Plenty of genres are easy to ruin. Hip-hop, country, electronic and rock ‘n’ roll have all suffered the ignominy of having a production misstep or simple act of poor judgment render an otherwise fine composition damn near unlistenable. Shoegaze, however, has spent two decades seemingly immune from being tainted beyond redemption. Even in an oversaturated market, there aren’t that many cases of a band somehow finding a way to fuck up a massive wall of guitars or a psychedelic onslaught of effects. Yet, the irony about this is that, despite its resilience, shoegazers worldwide have set such lengthy precedent that no matter how well it’s done, in 2012, it’s that much harder to stand out, and increasingly difficult to build something new upon what previously existed and was perfected long ago.
In 2008, however, School of Seven Bells gave it the old college try on Alpinisms, and largely succeeded thanks to a playful sensibility spearheaded by sisters and singers Claudia and Alejandra Deheza. The Deheza sisters, backed by former Secret Machine Ben Curtis, pushed even further into dreamy electronic territory on its follow-up, Disconnect from Desire, but just as the band seemed primed to push their sound to the next level, Claudia exited the band, slimming the group down to a duo and removing one of the most crucial elements that set them apart from so many shoegaze also-rans. But just as often as a lineup shift can mark the beginning of the end, it likewise can present a crucial turning point upon which new paths can be forged.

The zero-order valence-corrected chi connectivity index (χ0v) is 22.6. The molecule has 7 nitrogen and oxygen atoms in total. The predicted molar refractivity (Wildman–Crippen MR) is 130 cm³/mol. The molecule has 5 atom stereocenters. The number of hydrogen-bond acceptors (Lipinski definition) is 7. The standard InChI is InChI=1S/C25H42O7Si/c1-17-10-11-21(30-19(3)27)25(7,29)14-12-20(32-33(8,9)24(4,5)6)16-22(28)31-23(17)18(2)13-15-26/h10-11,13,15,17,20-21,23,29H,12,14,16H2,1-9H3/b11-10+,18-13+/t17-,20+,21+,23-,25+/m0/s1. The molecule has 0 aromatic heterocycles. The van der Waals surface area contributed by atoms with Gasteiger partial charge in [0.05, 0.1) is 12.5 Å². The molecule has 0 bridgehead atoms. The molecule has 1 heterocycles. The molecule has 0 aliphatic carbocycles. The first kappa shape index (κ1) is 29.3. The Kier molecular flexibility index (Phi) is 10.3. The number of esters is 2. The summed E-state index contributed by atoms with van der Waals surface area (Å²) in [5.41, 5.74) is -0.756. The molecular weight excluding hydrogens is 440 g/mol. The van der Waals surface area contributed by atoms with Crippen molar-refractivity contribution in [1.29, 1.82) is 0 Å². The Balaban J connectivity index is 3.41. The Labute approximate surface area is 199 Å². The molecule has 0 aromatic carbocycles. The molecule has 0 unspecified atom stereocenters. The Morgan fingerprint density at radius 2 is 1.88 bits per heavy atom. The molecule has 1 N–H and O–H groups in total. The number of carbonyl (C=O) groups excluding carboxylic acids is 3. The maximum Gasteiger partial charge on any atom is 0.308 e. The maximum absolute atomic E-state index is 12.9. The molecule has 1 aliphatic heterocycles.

Unfazed by this “crisitunity,” Curtis and Deheza regrouped, doubled up on Alejandra’s vocal tracks and emerged with Ghostory, a nine-track collection on which the duo further refines their ethereal graces while amplifying the impact on their increasingly heavy dance grooves. A supposed concept album about a girl named Lafaye, and the ghosts that visit her (hence the title), Ghostory, like School of Seven Bells’ previous albums, finds that sublime rendezvous between the spectral and the corporeal. And true to the duo’s attempts to channel apparitions, it’s frequently at its most breathtaking when concerned with lighter, less sonically confrontational material. You can practically see Deheza’s breath rising during the icily sensual dirge “Show Me Love.” And when Curtis drops the percussion altogether on “Reappear,” the duo achieves an awe-inspiring beauty through a deceptively simple approach.
For as expert as School of Seven Bells have become at sustaining a mesmerizing weightlessness, Ghostory more often finds its muse in My Bloody Valentine’s “Soon” than “Sometimes.” While they’ve never necessarily shied away from their clubbier instincts, here Curtis and Deheza make good on delivering their share of certified bangers, polished up and spackled with fuzz. “Lafaye,” the first single and immediate highlight, behaves not so much like a diversion into dream pop hallucinations so much as a pure pop indulgence, one that’s extremely hard not to love. They drive an industrial-fuzz beat even harder on the lengthy “Low Times,” a stylistic choice that emerges again with the Downward Spiral-style synth patterns on “White Wind.” But with Kevin Shields as their witness, they’d be hard pressed to top a platter of shoegazer disco as epic and as endorphin-loaded as “When You Sing.”
There’s a life and a spark to Ghostory that sets it apart from the more passive voices in shoegaze today, even if its haunted backstory is somewhat ancillary. Whatever spirits haunt Ghostory, they’re nowhere near as unsettling as those that the Cocteau Twins exorcised on 1984′s Treasure, nor as jarring as those that followed the car-crash terror of M83′s Before the Dawn Heals Us. To borrow a phrase from the Wolfgang Press, these are funky little demons, compelling their hosts to look up from their Pumas and embrace the sensorial world around them.